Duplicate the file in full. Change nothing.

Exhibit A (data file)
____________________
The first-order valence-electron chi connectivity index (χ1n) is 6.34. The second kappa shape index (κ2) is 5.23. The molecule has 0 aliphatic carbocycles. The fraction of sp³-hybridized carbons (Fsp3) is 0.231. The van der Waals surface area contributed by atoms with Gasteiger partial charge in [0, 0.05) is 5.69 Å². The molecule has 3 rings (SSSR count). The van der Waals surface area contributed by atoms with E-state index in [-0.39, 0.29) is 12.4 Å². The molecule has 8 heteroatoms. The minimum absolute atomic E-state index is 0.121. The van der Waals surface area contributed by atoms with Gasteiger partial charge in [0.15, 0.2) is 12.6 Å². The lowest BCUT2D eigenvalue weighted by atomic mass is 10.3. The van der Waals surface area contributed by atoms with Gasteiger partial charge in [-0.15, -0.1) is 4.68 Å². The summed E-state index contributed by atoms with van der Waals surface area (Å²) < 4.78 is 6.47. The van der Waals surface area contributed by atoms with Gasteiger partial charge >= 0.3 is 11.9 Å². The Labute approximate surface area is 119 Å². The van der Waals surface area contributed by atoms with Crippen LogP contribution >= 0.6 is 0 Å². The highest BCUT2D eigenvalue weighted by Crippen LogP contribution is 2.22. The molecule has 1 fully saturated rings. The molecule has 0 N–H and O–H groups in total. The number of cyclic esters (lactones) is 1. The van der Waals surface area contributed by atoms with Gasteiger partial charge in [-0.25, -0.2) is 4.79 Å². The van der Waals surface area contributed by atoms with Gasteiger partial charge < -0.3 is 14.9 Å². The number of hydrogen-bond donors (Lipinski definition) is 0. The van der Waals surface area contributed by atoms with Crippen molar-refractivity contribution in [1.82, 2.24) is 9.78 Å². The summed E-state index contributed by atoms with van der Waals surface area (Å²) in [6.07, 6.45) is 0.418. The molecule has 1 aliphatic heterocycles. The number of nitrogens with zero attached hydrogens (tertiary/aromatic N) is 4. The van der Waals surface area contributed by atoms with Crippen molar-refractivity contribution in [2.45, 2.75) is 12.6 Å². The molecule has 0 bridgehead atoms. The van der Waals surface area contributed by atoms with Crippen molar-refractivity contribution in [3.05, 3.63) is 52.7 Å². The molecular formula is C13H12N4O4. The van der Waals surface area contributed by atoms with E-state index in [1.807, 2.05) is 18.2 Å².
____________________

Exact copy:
The first-order valence-electron chi connectivity index (χ1n) is 6.34. The second kappa shape index (κ2) is 5.23. The molecule has 0 aliphatic carbocycles. The fraction of sp³-hybridized carbons (Fsp3) is 0.231. The van der Waals surface area contributed by atoms with Gasteiger partial charge in [0, 0.05) is 5.69 Å². The molecule has 3 rings (SSSR count). The van der Waals surface area contributed by atoms with E-state index in [-0.39, 0.29) is 12.4 Å². The molecule has 8 heteroatoms. The minimum absolute atomic E-state index is 0.121. The van der Waals surface area contributed by atoms with Gasteiger partial charge in [0.15, 0.2) is 12.6 Å². The lowest BCUT2D eigenvalue weighted by atomic mass is 10.3. The van der Waals surface area contributed by atoms with Gasteiger partial charge in [-0.15, -0.1) is 4.68 Å². The summed E-state index contributed by atoms with van der Waals surface area (Å²) < 4.78 is 6.47. The van der Waals surface area contributed by atoms with Gasteiger partial charge >= 0.3 is 11.9 Å². The Labute approximate surface area is 119 Å². The van der Waals surface area contributed by atoms with Crippen LogP contribution >= 0.6 is 0 Å². The highest BCUT2D eigenvalue weighted by Crippen LogP contribution is 2.22. The molecule has 1 fully saturated rings. The molecule has 0 N–H and O–H groups in total. The number of cyclic esters (lactones) is 1. The van der Waals surface area contributed by atoms with Gasteiger partial charge in [-0.25, -0.2) is 4.79 Å². The van der Waals surface area contributed by atoms with Gasteiger partial charge < -0.3 is 14.9 Å². The number of hydrogen-bond donors (Lipinski definition) is 0. The van der Waals surface area contributed by atoms with Crippen molar-refractivity contribution in [1.82, 2.24) is 9.78 Å². The summed E-state index contributed by atoms with van der Waals surface area (Å²) in [6.07, 6.45) is 0.418. The molecule has 1 aliphatic heterocycles. The number of nitrogens with zero attached hydrogens (tertiary/aromatic N) is 4. The van der Waals surface area contributed by atoms with Crippen molar-refractivity contribution in [2.45, 2.75) is 12.6 Å². The molecule has 0 bridgehead atoms. The van der Waals surface area contributed by atoms with Crippen molar-refractivity contribution in [3.05, 3.63) is 52.7 Å². The molecular formula is C13H12N4O4. The van der Waals surface area contributed by atoms with E-state index in [1.807, 2.05) is 18.2 Å².